You are driving to the park with your family and notice a new townhouse complex being built in your neighbourhood.
What is your first thought?
My opinion on this question changed a couple of years ago when I moved into a neighbourhood that was “building up”.
My family home growing up was on a crescent with a big yard and a small handful of neighbours.
I played outside a lot, but it was hard to go anywhere like the park, the store or even school, without being driven by my parents. Years later, when I moved into a townhouse in a different city on my own, I felt confined by how close my neighbours were. I couldn’t understand why people thought this was an ideal way to live.
But then, something happened. On a Saturday morning, I walked to get my coffee. This opened up my eyes to other things that were happening in my community. Kids were playing outside on weekends and families were walking to the park every night. People were biking to work and kids were walking to school in the morning. I got to know my neighbours better and some of us jogged to a local trail for a run. Many community amenities, services and local businesses I used were close and easy to walk or bike to. I realized that I didn’t need to drive to take advantage of what my community had to offer.
Just like that, I had an “aha” moment:
The way a community is designed can influence your opportunities to take part in daily activities that support good health and happiness.
In the neighbourhood where I grew up, the crescent I lived on connected to streets without sidewalks. There were no direct links to a trail or to local stores. In my current built-up neighbourhood, parks, trails, local stores and a school are all within walking distance. Sidewalks and proper lighting help to make the active choice a safe choice too. There are more people in my new neighbourhood, which has led to more socialization, more activity and more amenities and services in the area.
When the way a community is designed makes the healthier choice the easier choice, you might get to experience similar benefits to what I did when I moved in to a built-up neighbourhood.
What is this “building up” and why is it happening?
”Building up”, or intensification, happens when an existing building, site or area in a community is developed, or redeveloped, to have more residents, services or amenities. Plans to “build up” consider things like what your neighbourhood currently looks and feels like, who lives there now, who will live there in the future, and what the residents will need to lead healthy and happy lives in the community.
Many Wellington-Dufferin-Guelph communities are required by the province to plan for and support more people living in the community. This requirement is part of Ontario’s Places to Grow program, which includes a Growth Plan for communities. This plan will give every community member more options to live, work, learn and play.
What are some of the health benefits that can result from a community “building up”?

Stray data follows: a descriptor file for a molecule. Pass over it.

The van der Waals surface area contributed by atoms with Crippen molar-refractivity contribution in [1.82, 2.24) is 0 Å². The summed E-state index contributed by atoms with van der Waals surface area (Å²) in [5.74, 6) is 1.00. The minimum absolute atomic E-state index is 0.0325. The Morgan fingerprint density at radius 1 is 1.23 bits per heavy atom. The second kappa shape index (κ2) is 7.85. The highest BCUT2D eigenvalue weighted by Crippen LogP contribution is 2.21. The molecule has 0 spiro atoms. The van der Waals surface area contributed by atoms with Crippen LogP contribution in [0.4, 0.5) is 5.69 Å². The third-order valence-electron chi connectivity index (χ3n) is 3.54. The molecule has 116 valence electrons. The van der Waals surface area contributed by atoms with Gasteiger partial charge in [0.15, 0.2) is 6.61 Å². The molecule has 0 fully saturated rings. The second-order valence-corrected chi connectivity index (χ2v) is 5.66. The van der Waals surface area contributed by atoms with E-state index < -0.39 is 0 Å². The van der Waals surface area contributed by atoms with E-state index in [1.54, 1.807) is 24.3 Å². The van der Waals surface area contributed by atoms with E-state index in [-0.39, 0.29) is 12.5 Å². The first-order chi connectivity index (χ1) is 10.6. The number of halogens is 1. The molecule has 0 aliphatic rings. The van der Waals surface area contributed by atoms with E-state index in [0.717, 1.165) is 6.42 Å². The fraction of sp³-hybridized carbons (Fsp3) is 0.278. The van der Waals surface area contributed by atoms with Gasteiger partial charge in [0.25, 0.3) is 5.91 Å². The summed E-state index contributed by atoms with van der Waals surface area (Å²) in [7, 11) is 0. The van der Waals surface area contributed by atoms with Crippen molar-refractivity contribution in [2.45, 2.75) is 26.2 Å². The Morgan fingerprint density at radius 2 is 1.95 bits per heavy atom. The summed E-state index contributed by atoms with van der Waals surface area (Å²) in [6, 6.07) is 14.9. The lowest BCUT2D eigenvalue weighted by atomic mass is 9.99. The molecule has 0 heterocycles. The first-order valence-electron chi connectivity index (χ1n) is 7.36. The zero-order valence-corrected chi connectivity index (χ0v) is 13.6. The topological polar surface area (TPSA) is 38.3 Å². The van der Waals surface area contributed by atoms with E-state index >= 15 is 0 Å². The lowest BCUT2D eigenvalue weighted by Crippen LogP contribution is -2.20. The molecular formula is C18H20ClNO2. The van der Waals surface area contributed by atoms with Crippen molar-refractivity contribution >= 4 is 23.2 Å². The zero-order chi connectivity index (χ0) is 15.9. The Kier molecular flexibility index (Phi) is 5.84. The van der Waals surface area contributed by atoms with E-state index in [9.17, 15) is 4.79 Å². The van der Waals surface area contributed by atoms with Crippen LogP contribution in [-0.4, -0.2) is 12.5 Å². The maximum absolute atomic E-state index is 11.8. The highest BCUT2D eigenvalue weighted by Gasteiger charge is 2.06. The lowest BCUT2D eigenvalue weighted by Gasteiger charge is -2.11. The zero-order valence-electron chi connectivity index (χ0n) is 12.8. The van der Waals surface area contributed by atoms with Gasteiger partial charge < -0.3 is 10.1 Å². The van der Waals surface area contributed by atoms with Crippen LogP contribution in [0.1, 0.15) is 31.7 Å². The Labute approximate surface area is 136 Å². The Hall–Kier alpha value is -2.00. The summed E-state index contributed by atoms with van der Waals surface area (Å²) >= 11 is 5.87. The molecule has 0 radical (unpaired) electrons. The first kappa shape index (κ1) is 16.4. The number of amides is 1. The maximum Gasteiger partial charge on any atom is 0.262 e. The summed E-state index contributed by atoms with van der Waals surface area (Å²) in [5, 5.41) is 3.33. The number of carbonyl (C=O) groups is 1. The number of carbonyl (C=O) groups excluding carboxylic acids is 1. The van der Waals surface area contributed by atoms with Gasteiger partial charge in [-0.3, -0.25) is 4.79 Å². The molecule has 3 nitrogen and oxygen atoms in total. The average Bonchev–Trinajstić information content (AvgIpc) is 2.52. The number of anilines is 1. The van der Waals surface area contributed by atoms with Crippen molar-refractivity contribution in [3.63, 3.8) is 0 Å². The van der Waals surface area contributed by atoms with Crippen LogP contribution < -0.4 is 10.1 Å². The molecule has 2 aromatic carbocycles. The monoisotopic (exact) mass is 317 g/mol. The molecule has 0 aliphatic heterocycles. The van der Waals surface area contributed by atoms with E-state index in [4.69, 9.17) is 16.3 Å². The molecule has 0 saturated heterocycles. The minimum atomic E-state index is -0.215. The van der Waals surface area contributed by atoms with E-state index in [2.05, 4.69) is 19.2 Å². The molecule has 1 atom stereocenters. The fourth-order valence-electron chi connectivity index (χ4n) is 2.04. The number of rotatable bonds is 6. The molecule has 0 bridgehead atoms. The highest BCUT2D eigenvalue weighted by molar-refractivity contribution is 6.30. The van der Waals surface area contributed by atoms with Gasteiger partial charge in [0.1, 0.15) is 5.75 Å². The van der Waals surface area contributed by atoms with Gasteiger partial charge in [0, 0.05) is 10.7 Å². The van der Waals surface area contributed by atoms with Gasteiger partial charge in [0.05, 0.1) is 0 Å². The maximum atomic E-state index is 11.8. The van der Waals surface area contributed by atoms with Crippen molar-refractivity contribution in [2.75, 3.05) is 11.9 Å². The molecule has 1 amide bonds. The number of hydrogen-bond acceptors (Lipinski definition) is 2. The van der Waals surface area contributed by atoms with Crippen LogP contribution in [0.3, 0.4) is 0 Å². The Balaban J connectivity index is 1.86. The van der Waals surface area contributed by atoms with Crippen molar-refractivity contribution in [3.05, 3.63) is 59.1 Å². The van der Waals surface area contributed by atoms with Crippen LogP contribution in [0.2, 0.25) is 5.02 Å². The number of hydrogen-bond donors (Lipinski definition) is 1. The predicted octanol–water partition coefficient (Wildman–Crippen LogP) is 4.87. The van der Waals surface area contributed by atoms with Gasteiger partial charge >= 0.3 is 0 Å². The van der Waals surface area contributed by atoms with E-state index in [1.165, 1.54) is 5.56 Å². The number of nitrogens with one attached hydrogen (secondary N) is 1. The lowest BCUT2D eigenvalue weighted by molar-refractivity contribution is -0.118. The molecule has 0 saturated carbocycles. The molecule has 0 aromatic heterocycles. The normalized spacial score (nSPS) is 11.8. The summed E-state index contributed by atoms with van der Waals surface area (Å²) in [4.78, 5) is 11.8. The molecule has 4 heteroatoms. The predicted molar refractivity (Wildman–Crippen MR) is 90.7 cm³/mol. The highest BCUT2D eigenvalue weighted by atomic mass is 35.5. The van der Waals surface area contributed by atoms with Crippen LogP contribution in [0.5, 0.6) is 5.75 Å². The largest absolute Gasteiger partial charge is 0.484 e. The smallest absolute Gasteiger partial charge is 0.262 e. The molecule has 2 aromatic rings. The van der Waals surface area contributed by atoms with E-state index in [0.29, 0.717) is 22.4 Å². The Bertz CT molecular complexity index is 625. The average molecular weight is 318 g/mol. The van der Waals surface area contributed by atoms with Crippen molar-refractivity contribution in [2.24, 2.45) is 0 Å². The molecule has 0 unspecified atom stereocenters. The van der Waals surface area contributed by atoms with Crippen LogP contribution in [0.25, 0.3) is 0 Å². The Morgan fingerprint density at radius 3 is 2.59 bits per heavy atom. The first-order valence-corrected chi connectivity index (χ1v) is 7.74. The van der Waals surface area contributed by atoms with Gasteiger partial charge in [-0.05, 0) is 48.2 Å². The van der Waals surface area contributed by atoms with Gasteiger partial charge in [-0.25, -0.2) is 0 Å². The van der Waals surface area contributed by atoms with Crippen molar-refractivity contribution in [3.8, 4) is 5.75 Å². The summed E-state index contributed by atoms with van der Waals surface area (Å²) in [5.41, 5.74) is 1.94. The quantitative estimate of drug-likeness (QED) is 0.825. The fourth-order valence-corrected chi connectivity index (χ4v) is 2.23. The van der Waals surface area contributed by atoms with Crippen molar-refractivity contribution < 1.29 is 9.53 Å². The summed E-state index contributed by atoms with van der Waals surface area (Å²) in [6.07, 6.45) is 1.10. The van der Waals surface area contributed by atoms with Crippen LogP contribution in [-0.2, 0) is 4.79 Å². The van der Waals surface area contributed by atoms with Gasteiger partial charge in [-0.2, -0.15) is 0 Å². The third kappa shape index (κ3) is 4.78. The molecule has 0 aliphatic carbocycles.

More active living
School, local stores and parks will be closer and more for convenient to walk to, cutting down the number of vehicles on the road. With roads being safer for walkers and cyclists, there will be more opportunities to be active outside daily. Parents will also feel at ease as their children walk, bike, rollerblade or skateboard to and from school.
Better air quality
Vehicle traffic causes 27% of air pollution in Canada. Built-up neighbourhoods can help cut the number of kilometers driven by community members by almost half. When more people bike to places like work, the park or the local market, there is less traffic, which can lead to cleaner air for the community and safer roads for cyclists.
More safe and social neighbourhoods
Built-up neighbourhoods have more people in them, creating more opportunities to socially interact with neighbours, whether it is through family play dates, group walks to a local store or park, or having a chance to chat over coffee with friends. And, with more people watching out for the street you live on, parents can feel more comfortable when their children go to a local park with friends.
More local investment
When residents find it easier to walk to local stores and services, they are more likely to use them more often. In fact, people who live in built up neighbourhoods are three times more likely to walk to nearby shops or services, rather than driving to the same, or another further location. With more people in the community, there will be more opportunities for local businesses to thrive.
Now, let’s revisit my initial question:
You are driving to the park with your family and notice a new townhouse complex being built in your neighbourhood. What is your first thought?
But, now consider that in a built-up neighbourhood, amenities like parks, trails and local businesses are all so close and convenient that you could walk (not drive), with your family to your destination. You might wave to, or chat with neighbours along the way, feeling more comfortable letting your kids run ahead without you. You might even stop at a local store for an ice cream cone on your way home! Imagine - a happier and healthier you.
How would you answer my question now?